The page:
Imagine you have a very long piece of string. It's long enough to stretch all the way around the earth. Since the circumference of the Earth is about 40,074 kilometres, that's how much string you would need.
Imagine that you lay out this string along the ground and on top of the oceans, all the way round the Earth. That's one long piece of string!
Now pull it tight, so it lays flat. The string makes a big circle that is 40,074 kilometres, or
Then you realize that you have an extra metre of string in your pocket, and you want to add it to the string laying on the ground all the way around the earth ...
You'll have to cut the circle of string somewhere, as it passes in front of you on the ground. Then you'll add exactly one metre more string.
Now you want to spread out this extra bit of string around the Earth, supporting it somehow, so that the string forms a circle off the ground, all 40,074 kilometres (plus one metre) around the world.
This may take a while! But eventually, you've smoothed the string out into a perfect circle, all the way around the Earth, and slightly off the ground because of the extra 100 cm you added.
Here's the question we want to ask ...
You would probably say that the string will hardly be off the ground at all. After all, you only added 100 cm, and the string's length was 4,007,400,000 cm to start with. Most people guess something like 0.00005 cm.
The very surprising answer is that the string will be 15.9 cm off the ground, all the way around the Earth!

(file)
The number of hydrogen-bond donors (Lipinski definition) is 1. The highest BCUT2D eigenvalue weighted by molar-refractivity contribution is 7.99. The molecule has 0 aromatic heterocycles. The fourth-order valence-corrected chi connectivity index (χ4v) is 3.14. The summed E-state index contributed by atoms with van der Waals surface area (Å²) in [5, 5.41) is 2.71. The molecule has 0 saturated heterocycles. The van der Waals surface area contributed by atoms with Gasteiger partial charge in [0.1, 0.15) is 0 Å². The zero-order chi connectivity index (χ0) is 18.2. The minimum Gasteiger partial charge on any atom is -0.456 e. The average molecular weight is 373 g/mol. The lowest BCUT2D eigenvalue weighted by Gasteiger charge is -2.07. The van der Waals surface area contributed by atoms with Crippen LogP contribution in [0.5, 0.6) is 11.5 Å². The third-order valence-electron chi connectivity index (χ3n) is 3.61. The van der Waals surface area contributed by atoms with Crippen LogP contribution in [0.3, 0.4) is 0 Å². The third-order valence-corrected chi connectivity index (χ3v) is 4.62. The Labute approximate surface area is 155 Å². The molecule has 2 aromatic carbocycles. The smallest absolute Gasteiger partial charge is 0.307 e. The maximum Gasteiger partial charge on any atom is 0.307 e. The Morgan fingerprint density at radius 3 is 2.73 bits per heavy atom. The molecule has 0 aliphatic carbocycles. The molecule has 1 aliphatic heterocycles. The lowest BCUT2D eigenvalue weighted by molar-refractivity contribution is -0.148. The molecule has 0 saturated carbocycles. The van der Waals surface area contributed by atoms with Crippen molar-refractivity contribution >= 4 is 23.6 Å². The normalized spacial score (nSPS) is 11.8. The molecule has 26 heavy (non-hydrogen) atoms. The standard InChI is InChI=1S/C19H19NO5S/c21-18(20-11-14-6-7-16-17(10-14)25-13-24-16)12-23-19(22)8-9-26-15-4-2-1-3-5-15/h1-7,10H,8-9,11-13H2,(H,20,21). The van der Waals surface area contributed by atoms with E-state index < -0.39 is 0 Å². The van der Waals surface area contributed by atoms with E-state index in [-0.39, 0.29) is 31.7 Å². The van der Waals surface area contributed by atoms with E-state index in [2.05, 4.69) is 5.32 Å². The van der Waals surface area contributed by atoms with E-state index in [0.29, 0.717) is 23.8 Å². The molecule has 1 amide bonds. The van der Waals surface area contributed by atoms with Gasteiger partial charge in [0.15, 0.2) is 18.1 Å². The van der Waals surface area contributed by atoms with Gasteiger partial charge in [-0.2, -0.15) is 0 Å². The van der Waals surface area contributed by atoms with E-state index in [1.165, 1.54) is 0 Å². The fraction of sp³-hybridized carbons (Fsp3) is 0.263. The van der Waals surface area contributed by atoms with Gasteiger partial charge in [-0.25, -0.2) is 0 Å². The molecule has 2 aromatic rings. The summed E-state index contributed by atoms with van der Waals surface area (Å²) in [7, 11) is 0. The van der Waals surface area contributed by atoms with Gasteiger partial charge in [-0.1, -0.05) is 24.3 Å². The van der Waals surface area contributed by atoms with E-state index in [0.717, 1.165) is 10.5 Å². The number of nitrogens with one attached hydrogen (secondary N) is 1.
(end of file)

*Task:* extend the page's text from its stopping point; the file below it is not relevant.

If you think about it, this is a very large distance for so little change to the total length of the string!
Another way to look at the problem may make the answer seem more reasonable. The height of 15.9 cm is in addition to the radius of the Earth. Since the Earth's radius is about 637,800,000 cm, the change in height is in fact very tiny.
But wait, there's more ...
The size of the object you're wrapping the string around is completely irrelevant to the problem!
Whether the ball is the Earth, or a basketball, or a marble, adding one metre of string to the circumference will make the string form a loop 15.9 cm above the surface, regardless of the size of the sphere the string is wrapped around!
These surprising results may be more believable once you see the answers worked out. On page two, we'll show you the calculations which prove that the height of the string above the Earth, a basketball, or any sphere, will always be 15.9 cm when you add one metre to the string.